Mark Farrell, 36, was born in District 2 and raised in the Marina, in a flat near the Palace of Fine Arts. He attended Stuart Hall, then St. Ignatius before graduating from Loyola Marymount in Los Angeles, where he was on a baseball scholarship. “I’m a Jesuit boy through-and-through,” he says. After earning his master’s degree from University College Dublin, Ireland, he went on to the University of Pennsylvania Law School.
Farrell met his wife, Liz, while at Loyola. She’s a former morning producer at KTVU Channel 2, and currently writes a column about raising children for the Marina Times. The Farrells have two small children and live in Jordan Park. Where? That’s a little section of town just west of Laurel Village.
Farrell was elected supervisor for District 2 in November 2010 in an upset victory. The Democratic Party leadership, including then-Mayor Gavin Newsom, and then-Speaker of the House Nancy Pelosi had endorsed his main challenger, Janet Reilly.
“The campaign was really a family affair,” he says. “My parents, who still live in the Marina, rang doorbells and stood outside the Safeway, talking to everyone they could.”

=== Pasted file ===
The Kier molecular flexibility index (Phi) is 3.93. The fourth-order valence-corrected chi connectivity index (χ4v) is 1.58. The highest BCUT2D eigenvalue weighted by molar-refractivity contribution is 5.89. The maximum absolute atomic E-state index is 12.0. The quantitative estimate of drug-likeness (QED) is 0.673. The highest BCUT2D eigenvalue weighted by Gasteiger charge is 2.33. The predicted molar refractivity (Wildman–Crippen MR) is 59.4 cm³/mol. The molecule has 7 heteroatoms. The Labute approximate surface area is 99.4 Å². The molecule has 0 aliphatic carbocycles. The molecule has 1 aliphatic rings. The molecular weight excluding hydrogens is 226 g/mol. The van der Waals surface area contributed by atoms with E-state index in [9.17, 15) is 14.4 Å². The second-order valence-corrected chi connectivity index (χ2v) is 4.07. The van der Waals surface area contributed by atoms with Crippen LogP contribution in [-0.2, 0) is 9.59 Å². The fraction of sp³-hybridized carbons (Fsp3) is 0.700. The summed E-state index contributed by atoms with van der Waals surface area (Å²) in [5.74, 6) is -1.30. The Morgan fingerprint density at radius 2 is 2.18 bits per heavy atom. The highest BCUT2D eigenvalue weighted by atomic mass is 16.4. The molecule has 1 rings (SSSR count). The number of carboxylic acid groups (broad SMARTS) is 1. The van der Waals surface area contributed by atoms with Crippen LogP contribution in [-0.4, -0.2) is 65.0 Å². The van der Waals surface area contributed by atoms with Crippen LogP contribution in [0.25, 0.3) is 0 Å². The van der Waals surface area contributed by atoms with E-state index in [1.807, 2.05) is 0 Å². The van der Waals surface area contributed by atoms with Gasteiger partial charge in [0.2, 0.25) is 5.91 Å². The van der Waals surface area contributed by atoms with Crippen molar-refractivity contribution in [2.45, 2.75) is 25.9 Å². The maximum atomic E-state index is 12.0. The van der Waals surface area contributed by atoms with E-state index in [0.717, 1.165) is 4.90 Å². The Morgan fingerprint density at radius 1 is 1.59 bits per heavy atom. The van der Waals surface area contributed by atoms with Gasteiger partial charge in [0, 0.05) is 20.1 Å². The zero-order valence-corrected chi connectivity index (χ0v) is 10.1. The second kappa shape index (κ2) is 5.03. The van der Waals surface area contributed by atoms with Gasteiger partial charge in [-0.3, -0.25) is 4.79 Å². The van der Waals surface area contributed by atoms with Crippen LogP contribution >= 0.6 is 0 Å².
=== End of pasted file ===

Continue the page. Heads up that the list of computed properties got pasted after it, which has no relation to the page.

Northside San Francisco spoke with Farrell at his City Hall office, just three weeks into his term.
“Mark is the ultimate workaholic,” a worker at City Hall observes. “I don’t know how his staffers can keep up with him.” It was end of the day, nearly 6 p.m., and Farrell seemed reluctant to leave the office.
Northside S.F.: Let’s start with the Bridge Motel on Lombard. What’s going on with that? I know some neighbors think it’s a blight and a haven for crime.
FARRELL: There’s a relatively new ownership. There continue to be some problems with the tenants, but I think it’s moving in the right direction. Even before I was sworn into office, I kept close touch with the neighbors on this. I don’t think that there are the acts of aggression that we saw [in the past]. There are a number of people running for mayor right now. I don’t want this to be a political issue; it’s a public safety issue, and to work with Captain Mannix at Northern Station. You know, her brother runs the Richmond Station. Brother and sister police captains – and they grew up in Jordan Park.